For our email subscribers, please click on the title link to watch this video on our blog.

How Long Will it Last? A California Trust and Will Contest Can Take Some Time…

Posted in Litigation, Videos

If you are not familiar with the Court system in California, you may be surprised how long a case can last in our Court system.  In this video, Stewart R. Albertson describes the length of time your lawsuit can take in Court in regards to a California trust and will contest.

For our email subscribers, please click on the title link to watch this video on our blog.

Whatever Happened to “You Broke It, You Buy It”? Why California Trust law won’t give you no satisfaction…

Posted in Trustees & Beneficiaries

It can be frustrating dealing with a bad trustee.  You may lose sleep, feel extreme pressure and stress, and have to pay a price financially to fight for your rights as a beneficiary.  And if a Trustee mismanages Trust assets, fails to follow the Trust terms, or engages in conflicts of interests by purchasing Trust assets at below-market value, you may find yourself out a substantial amount of money.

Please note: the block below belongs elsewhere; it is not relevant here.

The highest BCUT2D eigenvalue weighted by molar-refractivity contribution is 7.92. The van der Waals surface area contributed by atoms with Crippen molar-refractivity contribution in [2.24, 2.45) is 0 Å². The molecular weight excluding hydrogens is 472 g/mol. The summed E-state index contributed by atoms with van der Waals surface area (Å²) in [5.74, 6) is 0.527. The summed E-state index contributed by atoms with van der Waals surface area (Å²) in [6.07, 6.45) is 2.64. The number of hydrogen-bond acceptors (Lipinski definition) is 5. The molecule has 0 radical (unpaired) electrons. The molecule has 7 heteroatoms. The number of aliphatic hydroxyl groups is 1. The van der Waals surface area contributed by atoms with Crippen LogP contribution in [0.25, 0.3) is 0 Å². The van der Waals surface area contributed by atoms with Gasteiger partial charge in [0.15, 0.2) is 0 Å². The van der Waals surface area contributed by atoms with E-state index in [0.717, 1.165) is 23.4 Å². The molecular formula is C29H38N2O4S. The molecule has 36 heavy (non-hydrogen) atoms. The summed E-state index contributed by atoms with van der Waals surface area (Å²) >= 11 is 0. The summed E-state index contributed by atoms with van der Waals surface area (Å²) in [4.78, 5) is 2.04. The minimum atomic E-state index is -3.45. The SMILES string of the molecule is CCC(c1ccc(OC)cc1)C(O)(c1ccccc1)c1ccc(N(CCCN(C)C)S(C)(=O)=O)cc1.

Given all you may be going through, can you hold your Trustee liable, and force him to pay damages, for all the “pain and suffering” you are experiencing?  The answer may surprise you…okay the answer is “no”, are you surprised?  Well you should be because it is a bit surprising to think a Trustee can run rampant with your Trust, and then not be held to the same standard of damages as befalls a typical defendant in personal injury case—such as a fender bender.